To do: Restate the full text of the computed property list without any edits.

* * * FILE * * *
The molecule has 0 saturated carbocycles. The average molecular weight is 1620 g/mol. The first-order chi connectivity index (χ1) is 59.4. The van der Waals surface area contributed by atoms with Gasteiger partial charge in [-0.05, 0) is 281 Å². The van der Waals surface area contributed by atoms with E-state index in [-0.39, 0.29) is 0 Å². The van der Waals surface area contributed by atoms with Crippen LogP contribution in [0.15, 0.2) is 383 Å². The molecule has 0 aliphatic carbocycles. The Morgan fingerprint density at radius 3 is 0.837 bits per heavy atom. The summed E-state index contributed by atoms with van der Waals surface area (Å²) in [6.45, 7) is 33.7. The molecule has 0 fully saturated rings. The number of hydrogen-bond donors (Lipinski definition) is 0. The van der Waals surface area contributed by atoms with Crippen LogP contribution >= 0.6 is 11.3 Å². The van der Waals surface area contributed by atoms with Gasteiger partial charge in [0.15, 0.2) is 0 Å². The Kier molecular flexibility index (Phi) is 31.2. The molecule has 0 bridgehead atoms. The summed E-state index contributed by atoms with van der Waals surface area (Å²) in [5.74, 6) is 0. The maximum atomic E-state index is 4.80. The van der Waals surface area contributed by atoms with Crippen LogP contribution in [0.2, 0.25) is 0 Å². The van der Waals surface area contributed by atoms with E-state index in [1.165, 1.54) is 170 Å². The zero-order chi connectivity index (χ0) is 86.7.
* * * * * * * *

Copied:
The molecule has 0 saturated carbocycles. The average molecular weight is 1620 g/mol. The first-order chi connectivity index (χ1) is 59.4. The van der Waals surface area contributed by atoms with Gasteiger partial charge in [-0.05, 0) is 281 Å². The van der Waals surface area contributed by atoms with E-state index in [-0.39, 0.29) is 0 Å². The van der Waals surface area contributed by atoms with Crippen LogP contribution in [0.15, 0.2) is 383 Å². The molecule has 0 aliphatic carbocycles. The Morgan fingerprint density at radius 3 is 0.837 bits per heavy atom. The summed E-state index contributed by atoms with van der Waals surface area (Å²) in [6.45, 7) is 33.7. The molecule has 0 fully saturated rings. The number of hydrogen-bond donors (Lipinski definition) is 0. The van der Waals surface area contributed by atoms with Crippen LogP contribution >= 0.6 is 11.3 Å². The van der Waals surface area contributed by atoms with Gasteiger partial charge in [0.15, 0.2) is 0 Å². The Kier molecular flexibility index (Phi) is 31.2. The molecule has 0 bridgehead atoms. The summed E-state index contributed by atoms with van der Waals surface area (Å²) in [5.74, 6) is 0. The maximum atomic E-state index is 4.80. The van der Waals surface area contributed by atoms with Crippen LogP contribution in [0.2, 0.25) is 0 Å². The van der Waals surface area contributed by atoms with E-state index in [1.165, 1.54) is 170 Å². The zero-order chi connectivity index (χ0) is 86.7.